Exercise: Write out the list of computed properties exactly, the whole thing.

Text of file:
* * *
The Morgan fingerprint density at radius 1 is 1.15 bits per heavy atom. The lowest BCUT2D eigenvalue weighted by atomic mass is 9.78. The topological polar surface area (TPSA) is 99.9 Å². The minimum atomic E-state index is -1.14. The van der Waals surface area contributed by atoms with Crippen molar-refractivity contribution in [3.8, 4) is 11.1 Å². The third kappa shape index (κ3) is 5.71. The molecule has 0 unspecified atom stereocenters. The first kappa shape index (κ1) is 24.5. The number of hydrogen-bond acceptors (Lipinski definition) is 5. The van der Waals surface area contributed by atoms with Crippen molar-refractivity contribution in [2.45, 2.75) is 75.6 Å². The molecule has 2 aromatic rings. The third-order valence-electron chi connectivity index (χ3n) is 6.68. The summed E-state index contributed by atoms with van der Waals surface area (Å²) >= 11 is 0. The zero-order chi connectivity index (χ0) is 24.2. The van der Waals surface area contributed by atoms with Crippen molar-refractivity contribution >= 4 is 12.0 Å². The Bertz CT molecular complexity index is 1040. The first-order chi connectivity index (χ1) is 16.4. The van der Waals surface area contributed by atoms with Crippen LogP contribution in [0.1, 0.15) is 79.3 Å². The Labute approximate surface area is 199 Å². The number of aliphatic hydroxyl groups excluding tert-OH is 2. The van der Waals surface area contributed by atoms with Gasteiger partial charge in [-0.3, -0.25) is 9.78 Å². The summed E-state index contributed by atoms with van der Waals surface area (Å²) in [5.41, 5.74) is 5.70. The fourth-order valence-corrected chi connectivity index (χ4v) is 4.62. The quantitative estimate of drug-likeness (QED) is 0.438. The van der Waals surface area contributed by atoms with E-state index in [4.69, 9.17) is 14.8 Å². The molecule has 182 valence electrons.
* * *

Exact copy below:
The Morgan fingerprint density at radius 1 is 1.15 bits per heavy atom. The lowest BCUT2D eigenvalue weighted by atomic mass is 9.78. The topological polar surface area (TPSA) is 99.9 Å². The minimum atomic E-state index is -1.14. The van der Waals surface area contributed by atoms with Crippen molar-refractivity contribution in [3.8, 4) is 11.1 Å². The third kappa shape index (κ3) is 5.71. The molecule has 0 unspecified atom stereocenters. The first kappa shape index (κ1) is 24.5. The number of hydrogen-bond acceptors (Lipinski definition) is 5. The van der Waals surface area contributed by atoms with Crippen molar-refractivity contribution in [2.45, 2.75) is 75.6 Å². The molecule has 2 aromatic rings. The third-order valence-electron chi connectivity index (χ3n) is 6.68. The summed E-state index contributed by atoms with van der Waals surface area (Å²) >= 11 is 0. The zero-order chi connectivity index (χ0) is 24.2. The van der Waals surface area contributed by atoms with Crippen molar-refractivity contribution >= 4 is 12.0 Å². The Bertz CT molecular complexity index is 1040. The first-order chi connectivity index (χ1) is 16.4. The van der Waals surface area contributed by atoms with Crippen LogP contribution in [0.1, 0.15) is 79.3 Å². The Labute approximate surface area is 199 Å². The number of aliphatic hydroxyl groups excluding tert-OH is 2. The van der Waals surface area contributed by atoms with Gasteiger partial charge in [-0.3, -0.25) is 9.78 Å². The summed E-state index contributed by atoms with van der Waals surface area (Å²) in [5.41, 5.74) is 5.70. The fourth-order valence-corrected chi connectivity index (χ4v) is 4.62. The quantitative estimate of drug-likeness (QED) is 0.438. The van der Waals surface area contributed by atoms with E-state index in [4.69, 9.17) is 14.8 Å². The molecule has 182 valence electrons.